Blaine Nickeson (06:44):
Also, it changed the data reporting that CDPHE, Colorado Department of Public Health and Environment, is doing. They added a new hospital data point that shows the number of new daily admissions for COVID-19. That's going to be really helpful as we move forward to see if hospitalizations are spiking. Over the last week, it's been about 50 people a day that have been admitted to inpatient care for COVID.

Blaine Nickeson (07:06):
Today, UNCs community drive-through testing site in partnership with King Soopers kicks off in about an hour, a little over an hour here. It'll be in the parking lot west of Candelaria Hall. It doesn't require a doctor's note, but folks do have to preregister through KrogerHealth.com. We have the capacity to do about 330 tests per day, and we really want to utilize that full capacity. So we want to make sure that all of the community in Greeley and Weld County knows about this great resource that we're lucky to be able to host on campus. The governor stated a desire to be doing about 8,500 tests per day by the end of the month, but right now we're closer to 4,000 per day. So bringing these kind of capacities online is going to be really helpful.

Blaine Nickeson (07:53):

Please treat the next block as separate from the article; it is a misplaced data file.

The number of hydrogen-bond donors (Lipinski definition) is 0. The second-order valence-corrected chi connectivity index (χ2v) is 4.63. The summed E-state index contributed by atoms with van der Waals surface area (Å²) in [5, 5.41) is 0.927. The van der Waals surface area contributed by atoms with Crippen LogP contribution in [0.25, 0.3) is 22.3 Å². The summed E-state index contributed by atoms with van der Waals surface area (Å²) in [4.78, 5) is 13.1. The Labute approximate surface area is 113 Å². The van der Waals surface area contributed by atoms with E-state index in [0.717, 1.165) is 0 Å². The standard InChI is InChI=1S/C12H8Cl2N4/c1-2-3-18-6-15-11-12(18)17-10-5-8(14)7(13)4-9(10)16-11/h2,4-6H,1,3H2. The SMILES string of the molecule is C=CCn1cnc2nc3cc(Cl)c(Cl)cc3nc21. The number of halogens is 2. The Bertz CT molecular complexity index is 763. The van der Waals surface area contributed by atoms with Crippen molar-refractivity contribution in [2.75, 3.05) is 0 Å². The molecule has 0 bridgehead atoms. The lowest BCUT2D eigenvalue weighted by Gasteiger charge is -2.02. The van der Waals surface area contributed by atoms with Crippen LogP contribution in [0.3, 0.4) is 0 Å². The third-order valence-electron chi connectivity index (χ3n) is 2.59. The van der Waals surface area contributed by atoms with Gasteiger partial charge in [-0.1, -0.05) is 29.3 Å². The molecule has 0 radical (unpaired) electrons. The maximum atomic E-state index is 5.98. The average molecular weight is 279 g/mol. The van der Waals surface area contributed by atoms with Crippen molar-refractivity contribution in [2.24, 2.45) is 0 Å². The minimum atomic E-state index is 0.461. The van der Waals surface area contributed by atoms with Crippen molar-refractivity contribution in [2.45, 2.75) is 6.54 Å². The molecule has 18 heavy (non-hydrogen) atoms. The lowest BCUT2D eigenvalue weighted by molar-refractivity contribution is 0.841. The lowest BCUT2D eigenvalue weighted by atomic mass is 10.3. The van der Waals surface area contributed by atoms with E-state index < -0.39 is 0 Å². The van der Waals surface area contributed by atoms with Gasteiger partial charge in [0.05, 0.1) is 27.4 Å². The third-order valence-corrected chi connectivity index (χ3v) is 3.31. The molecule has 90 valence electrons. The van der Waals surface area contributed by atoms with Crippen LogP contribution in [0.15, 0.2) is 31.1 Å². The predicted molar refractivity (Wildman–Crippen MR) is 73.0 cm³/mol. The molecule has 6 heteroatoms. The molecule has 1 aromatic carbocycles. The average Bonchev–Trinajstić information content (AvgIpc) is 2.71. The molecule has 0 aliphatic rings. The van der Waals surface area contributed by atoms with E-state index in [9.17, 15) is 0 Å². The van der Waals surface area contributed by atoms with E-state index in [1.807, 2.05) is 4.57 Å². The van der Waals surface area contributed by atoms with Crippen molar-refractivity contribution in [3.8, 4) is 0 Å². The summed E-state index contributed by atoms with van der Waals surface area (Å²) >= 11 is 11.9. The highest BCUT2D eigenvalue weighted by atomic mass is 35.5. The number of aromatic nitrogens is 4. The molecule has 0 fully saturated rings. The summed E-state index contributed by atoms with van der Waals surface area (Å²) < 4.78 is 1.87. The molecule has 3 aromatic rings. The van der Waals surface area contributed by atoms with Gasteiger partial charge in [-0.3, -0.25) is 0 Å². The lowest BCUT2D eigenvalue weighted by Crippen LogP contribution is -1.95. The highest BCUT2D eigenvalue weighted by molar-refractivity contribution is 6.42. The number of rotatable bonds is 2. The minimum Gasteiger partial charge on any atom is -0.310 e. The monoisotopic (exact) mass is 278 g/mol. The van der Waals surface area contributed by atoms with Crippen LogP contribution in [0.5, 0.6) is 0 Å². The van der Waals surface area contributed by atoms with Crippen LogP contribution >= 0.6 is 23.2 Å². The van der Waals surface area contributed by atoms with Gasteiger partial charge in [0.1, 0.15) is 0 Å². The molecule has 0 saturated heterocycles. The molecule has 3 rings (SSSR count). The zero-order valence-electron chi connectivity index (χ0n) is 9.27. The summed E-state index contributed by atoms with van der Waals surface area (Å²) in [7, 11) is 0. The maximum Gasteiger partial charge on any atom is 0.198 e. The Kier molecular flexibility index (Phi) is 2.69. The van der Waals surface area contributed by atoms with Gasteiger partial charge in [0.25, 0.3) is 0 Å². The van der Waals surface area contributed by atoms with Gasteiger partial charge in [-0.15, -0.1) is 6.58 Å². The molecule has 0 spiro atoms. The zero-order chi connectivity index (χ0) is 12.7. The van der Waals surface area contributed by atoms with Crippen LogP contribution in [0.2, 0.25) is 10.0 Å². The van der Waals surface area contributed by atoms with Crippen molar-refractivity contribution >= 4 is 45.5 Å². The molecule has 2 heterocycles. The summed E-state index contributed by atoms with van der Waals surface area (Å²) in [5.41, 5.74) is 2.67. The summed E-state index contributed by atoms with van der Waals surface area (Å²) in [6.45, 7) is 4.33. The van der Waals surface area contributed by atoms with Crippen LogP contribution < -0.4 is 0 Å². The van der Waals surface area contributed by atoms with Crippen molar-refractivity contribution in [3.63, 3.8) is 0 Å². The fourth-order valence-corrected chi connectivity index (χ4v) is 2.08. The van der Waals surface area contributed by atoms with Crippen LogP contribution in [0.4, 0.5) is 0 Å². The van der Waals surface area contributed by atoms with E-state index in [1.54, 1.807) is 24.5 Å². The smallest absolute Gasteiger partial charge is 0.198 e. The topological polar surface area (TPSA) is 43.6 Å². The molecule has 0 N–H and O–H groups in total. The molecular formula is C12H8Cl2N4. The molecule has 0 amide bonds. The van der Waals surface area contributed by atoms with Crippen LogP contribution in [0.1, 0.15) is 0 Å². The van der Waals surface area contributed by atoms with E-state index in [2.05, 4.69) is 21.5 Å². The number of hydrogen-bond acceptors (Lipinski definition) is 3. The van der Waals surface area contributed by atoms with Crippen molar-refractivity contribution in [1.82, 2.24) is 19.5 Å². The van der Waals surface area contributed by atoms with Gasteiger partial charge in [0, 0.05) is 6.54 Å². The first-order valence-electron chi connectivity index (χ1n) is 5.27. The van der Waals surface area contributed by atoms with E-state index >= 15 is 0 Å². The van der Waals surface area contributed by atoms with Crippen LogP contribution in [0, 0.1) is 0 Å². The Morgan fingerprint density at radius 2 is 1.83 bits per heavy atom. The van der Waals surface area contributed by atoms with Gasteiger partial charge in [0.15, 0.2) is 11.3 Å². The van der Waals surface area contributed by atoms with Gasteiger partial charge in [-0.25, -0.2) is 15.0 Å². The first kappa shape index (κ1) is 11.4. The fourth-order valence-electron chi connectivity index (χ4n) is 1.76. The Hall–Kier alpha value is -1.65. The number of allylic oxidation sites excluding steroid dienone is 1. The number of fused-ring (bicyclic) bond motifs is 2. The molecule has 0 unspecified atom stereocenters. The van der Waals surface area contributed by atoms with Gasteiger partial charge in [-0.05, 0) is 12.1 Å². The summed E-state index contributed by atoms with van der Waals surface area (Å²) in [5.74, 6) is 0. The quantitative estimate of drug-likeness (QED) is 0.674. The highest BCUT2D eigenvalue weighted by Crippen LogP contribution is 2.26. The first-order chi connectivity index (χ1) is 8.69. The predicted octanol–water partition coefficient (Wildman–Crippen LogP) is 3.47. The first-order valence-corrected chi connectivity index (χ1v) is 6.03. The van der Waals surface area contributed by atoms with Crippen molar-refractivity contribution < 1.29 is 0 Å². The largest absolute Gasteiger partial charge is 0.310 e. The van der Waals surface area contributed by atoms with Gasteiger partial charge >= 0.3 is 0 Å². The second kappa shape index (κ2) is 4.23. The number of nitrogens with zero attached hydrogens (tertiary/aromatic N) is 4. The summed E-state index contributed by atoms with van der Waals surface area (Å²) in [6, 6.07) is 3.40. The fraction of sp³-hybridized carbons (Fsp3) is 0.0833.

For just a brief look at the latest data, the state has identified over 20,000 positive cases. Our week over week growth was about 15%, but compared to the prior week over week from August 30th... Or I'm sorry, August. Wow. What year is it? From April 30th to May 7th, that growth was about 21%. So again, we're at 15 as opposed to 21% the week prior, which is good, especially considering that there's been an increase in testing capacity over that period of time. Locally, when you look at Weld County specifically, last week, we saw cases grow by about 12% compared to 17% the week before. So those are the updates that I have this morning, Dan, and I'm happy to turn it back over to you.

Dan Maxey (08:39):
Great, thank you, Blaine. If it's August, it's time for the fall to start, and I'm not ready for it quite yet. We just have to-